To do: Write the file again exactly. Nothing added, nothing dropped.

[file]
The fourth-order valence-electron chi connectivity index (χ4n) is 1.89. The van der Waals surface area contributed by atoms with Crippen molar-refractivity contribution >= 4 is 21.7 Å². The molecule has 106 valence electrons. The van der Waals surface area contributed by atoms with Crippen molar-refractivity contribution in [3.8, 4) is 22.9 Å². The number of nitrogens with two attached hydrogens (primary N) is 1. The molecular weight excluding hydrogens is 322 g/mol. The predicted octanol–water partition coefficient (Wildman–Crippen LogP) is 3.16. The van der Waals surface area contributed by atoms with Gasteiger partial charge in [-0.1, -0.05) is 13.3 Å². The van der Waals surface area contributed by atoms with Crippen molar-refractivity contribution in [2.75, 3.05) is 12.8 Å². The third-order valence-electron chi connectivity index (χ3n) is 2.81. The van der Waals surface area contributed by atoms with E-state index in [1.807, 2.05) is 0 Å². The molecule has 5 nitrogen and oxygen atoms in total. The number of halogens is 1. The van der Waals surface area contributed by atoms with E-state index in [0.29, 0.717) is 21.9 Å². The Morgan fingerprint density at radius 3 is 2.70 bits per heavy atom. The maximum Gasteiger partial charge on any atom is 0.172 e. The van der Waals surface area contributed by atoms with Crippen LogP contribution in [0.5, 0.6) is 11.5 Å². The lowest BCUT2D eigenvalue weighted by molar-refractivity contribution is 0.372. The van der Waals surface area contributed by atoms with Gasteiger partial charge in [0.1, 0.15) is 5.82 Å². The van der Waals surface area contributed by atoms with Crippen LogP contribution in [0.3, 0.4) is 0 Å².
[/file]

The fourth-order valence-electron chi connectivity index (χ4n) is 1.89. The van der Waals surface area contributed by atoms with Crippen molar-refractivity contribution >= 4 is 21.7 Å². The molecule has 106 valence electrons. The van der Waals surface area contributed by atoms with Crippen molar-refractivity contribution in [3.8, 4) is 22.9 Å². The number of nitrogens with two attached hydrogens (primary N) is 1. The molecular weight excluding hydrogens is 322 g/mol. The predicted octanol–water partition coefficient (Wildman–Crippen LogP) is 3.16. The van der Waals surface area contributed by atoms with Gasteiger partial charge in [-0.1, -0.05) is 13.3 Å². The van der Waals surface area contributed by atoms with Crippen molar-refractivity contribution in [2.75, 3.05) is 12.8 Å². The third-order valence-electron chi connectivity index (χ3n) is 2.81. The van der Waals surface area contributed by atoms with E-state index in [1.807, 2.05) is 0 Å². The molecule has 5 nitrogen and oxygen atoms in total. The number of halogens is 1. The van der Waals surface area contributed by atoms with E-state index in [0.29, 0.717) is 21.9 Å². The Morgan fingerprint density at radius 3 is 2.70 bits per heavy atom. The maximum Gasteiger partial charge on any atom is 0.172 e. The van der Waals surface area contributed by atoms with Crippen LogP contribution in [0.5, 0.6) is 11.5 Å². The lowest BCUT2D eigenvalue weighted by molar-refractivity contribution is 0.372. The van der Waals surface area contributed by atoms with Gasteiger partial charge in [0.1, 0.15) is 5.82 Å². The van der Waals surface area contributed by atoms with Crippen LogP contribution in [0.3, 0.4) is 0 Å².